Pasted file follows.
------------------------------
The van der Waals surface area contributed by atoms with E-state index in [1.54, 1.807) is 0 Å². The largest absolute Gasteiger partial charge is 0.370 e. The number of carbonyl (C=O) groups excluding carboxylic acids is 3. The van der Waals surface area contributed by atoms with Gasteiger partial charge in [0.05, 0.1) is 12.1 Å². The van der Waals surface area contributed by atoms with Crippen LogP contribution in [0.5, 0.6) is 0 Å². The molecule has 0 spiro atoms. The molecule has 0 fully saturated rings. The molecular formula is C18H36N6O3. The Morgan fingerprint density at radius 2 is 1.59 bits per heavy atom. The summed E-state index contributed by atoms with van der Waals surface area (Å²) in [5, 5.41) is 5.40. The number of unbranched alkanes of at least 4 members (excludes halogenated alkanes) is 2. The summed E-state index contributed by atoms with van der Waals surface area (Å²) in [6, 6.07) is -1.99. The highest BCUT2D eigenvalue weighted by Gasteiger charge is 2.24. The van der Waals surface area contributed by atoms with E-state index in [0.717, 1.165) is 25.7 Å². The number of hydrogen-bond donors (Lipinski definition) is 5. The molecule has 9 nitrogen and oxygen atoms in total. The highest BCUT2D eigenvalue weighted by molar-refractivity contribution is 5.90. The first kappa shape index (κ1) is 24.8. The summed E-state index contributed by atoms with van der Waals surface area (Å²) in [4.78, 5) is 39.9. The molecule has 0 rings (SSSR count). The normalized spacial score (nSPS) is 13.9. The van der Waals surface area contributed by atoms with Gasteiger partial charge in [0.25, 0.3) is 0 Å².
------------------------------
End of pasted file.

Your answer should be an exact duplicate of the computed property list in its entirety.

The van der Waals surface area contributed by atoms with E-state index in [1.54, 1.807) is 0 Å². The largest absolute Gasteiger partial charge is 0.370 e. The number of carbonyl (C=O) groups excluding carboxylic acids is 3. The van der Waals surface area contributed by atoms with Gasteiger partial charge in [0.05, 0.1) is 12.1 Å². The van der Waals surface area contributed by atoms with Crippen LogP contribution in [0.5, 0.6) is 0 Å². The molecule has 0 spiro atoms. The molecule has 0 fully saturated rings. The molecular formula is C18H36N6O3. The Morgan fingerprint density at radius 2 is 1.59 bits per heavy atom. The summed E-state index contributed by atoms with van der Waals surface area (Å²) in [5, 5.41) is 5.40. The number of unbranched alkanes of at least 4 members (excludes halogenated alkanes) is 2. The summed E-state index contributed by atoms with van der Waals surface area (Å²) in [6, 6.07) is -1.99. The highest BCUT2D eigenvalue weighted by Gasteiger charge is 2.24. The van der Waals surface area contributed by atoms with E-state index in [0.717, 1.165) is 25.7 Å². The number of hydrogen-bond donors (Lipinski definition) is 5. The molecule has 9 nitrogen and oxygen atoms in total. The highest BCUT2D eigenvalue weighted by molar-refractivity contribution is 5.90. The first kappa shape index (κ1) is 24.8. The summed E-state index contributed by atoms with van der Waals surface area (Å²) in [4.78, 5) is 39.9. The molecule has 0 rings (SSSR count). The normalized spacial score (nSPS) is 13.9. The van der Waals surface area contributed by atoms with Gasteiger partial charge in [0.25, 0.3) is 0 Å².